Thursday, October 4, 2012


PHENOMENALITY: (1) *uncanny,* (2) *naturalistic*
MYTHICITY: (1) *good*, (2) *poor*
CAMPBELLIAN FUNCTION: *psychological, sociological*

One of the most interesting manifestations of the "bizarre crimes" trope is the one spawned by Richard Connell's 1924 short story, "The Most Dangerous Game," that of the obsessed hunter who chose to hunt the "most dangerous game," his fellow human beings.  In its basic conception it sounds like the sort of thing the Marquis de Sade might have conceived, insofar as it presupposes a powerful man's intrinsic right to use other men for his pleasure.

Yet prior to conceiving my theory I never knew why so many fantasy-film concordances included it.  The idea didn't violate any aspect of natural law, nor did it have the spooky tone of the non-fantasy horror films.  In substance it seemed more of a naturalistic suspense-thriller.  At best I assumed that the compilers considered the villain some sort of psycho, like author John McCarty, who included MDG in his book MOVIE PSYCHOS AND MADMEN.

However, I think my trope "bizarre crimes" explains the metaphenomenal tone of the story and some (though not all) of its adaptations.  Both in the story and the 1932 film, the villain Count Zaroff might be called mad, but he never shows the frenetic quality one associates with the "psycho."  Zaroff seems utterly convinced that he should have the right to hunt humans, so that in tone he comes closer to daring criminals like Ian Fleming's Goldfinger, who want to create dazzling new crimes simply for the sake of so doing.

Direction in the definitive (so far) 1932 film is credited to both Irving Pichel and Ernest P. Schoedsack.  It was the first metaphenomenal film either man directed, and its fast-paced, intense style looks forward to a simiilar quality in 1933's KING KONG, directed by Schoedsack and Merian C. Cooper.  Leslie Banks gives Zaroff the same brooding quality one finds in horror-performers of the same era, but whereas most goodguy-protagonists in horror films are weak sisters, Zaroff finds a formidable match in the form of fellow big game hunter  Bob Rainsford (Joel McCrea), in spite of the fact that Zaroff also has one of sound cinema's first "mute servants" and a pack of dogs on his side.  Zaroff has two other guests on his isolated island-paradise, Eve and Martin Trowbridge. The latter, an annoying comic drunk, exists to be the first victim (or at least the first one the audience sees) of a Zaroff hunt.  Later Eve becomes the "prize" which Zaroff plans to claim once he's finished off Rainsford.  As Eve, Fay Wray, a few months away from film immortality as "the girl in the hairy paw," doesn't get a lot to do, but she does show courage in choosing to be hunted alongside Rainsford.  The exciting climax necessarily expands on the too-brief battle of Rainsford  and Zaroff in the original short story.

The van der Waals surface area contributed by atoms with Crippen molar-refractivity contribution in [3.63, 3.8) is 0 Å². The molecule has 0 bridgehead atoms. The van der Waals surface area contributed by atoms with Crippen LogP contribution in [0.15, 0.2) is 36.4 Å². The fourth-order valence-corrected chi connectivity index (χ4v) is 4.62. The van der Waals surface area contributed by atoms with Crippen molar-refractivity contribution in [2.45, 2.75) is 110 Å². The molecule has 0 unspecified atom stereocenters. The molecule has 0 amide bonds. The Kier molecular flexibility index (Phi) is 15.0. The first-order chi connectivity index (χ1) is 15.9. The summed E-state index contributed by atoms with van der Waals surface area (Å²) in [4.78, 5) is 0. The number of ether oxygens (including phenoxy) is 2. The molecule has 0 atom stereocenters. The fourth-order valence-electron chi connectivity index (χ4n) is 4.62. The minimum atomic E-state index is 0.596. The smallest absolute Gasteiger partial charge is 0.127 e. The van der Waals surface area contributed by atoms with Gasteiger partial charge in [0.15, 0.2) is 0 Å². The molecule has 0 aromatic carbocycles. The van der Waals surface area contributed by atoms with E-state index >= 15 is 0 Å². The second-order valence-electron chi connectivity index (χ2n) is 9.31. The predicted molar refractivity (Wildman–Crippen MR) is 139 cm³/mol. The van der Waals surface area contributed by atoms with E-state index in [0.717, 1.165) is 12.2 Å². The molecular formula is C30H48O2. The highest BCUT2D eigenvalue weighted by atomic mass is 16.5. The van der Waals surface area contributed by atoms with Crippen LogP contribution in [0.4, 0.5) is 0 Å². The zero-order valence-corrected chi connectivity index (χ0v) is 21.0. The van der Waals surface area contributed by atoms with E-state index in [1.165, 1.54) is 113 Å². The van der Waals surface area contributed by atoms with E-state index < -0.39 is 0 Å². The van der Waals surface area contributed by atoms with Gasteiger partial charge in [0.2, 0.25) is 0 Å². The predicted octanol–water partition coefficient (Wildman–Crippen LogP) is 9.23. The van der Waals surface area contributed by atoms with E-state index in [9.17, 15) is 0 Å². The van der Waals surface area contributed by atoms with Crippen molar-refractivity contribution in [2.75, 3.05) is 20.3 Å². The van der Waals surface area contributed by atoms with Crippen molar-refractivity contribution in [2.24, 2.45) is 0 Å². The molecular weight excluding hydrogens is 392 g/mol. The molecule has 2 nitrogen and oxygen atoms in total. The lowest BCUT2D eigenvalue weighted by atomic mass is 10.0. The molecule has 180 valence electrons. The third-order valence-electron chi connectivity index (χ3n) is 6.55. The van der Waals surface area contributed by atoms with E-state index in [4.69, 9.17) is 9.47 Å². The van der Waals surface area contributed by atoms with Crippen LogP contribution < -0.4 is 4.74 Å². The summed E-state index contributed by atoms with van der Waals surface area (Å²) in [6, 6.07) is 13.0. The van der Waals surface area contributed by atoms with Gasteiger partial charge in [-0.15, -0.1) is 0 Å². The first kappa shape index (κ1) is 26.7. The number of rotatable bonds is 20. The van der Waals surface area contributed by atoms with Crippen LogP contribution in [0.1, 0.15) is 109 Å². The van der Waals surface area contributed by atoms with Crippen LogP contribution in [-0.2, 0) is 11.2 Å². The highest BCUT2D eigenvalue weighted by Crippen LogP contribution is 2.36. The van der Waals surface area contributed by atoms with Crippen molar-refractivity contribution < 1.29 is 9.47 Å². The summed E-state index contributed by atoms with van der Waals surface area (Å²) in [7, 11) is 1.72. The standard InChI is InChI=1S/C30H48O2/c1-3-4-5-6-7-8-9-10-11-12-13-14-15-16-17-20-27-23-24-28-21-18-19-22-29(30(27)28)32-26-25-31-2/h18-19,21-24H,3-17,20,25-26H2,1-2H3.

The 1956 RUN FOR THE SUN, however, never exploits the bizarre nature of the villain's crime to the same extent as the 1932 film.  Indeed, SUN is barely a remake of the original concept, for it's been retooled extensively to place more emphasis on a pedestrian romance between nature-writer Mike Latimer (Richard Widmark) and Katie Connors (Jane Greer).  Indeed, their budding romance consumes about thirty minutes of film-time before the two of them crash land in a remote section of Central America.  There they meet a courteous-seeming recluse named Browne and his coterie of armed men-- only to suspect that something's wrong when their downed plane disappears.  It soon comes out that Browne and one of his men-- his brother-in-law, in fact-- are ex-Nazis who have fled Europe to avoid prosecution, and they don't want anyone knowing where they are. 

However, Browne has none of the Promethean evil of Zaroff; if anything, he's tormented by the loss of a lady-love.  He professes no Nazi philosophy, having been mostly a fellow-traveler, though there is a mention of Nietzsche amid his reading-material.  However, when he does get around to hunting Mike and Katie, it's simply because they're trying to escape him, not because he has the outsize idea of being a Hunter of Men.  Because SUN lacks any grandiosity to its "bizarre crime," I assign it, and the film, the status of "naturalistic."

ADDENDUM (9/16): I don't know why I failed to gauge it properly, but the 1932 version of MOST DANGEROUS GAME is without a doubt a "combative drama." Heck, Rainsford even defeats one of Zaroff's men by breaking his back with a wrestling-hold-- and you don't get much more spectacular than that.

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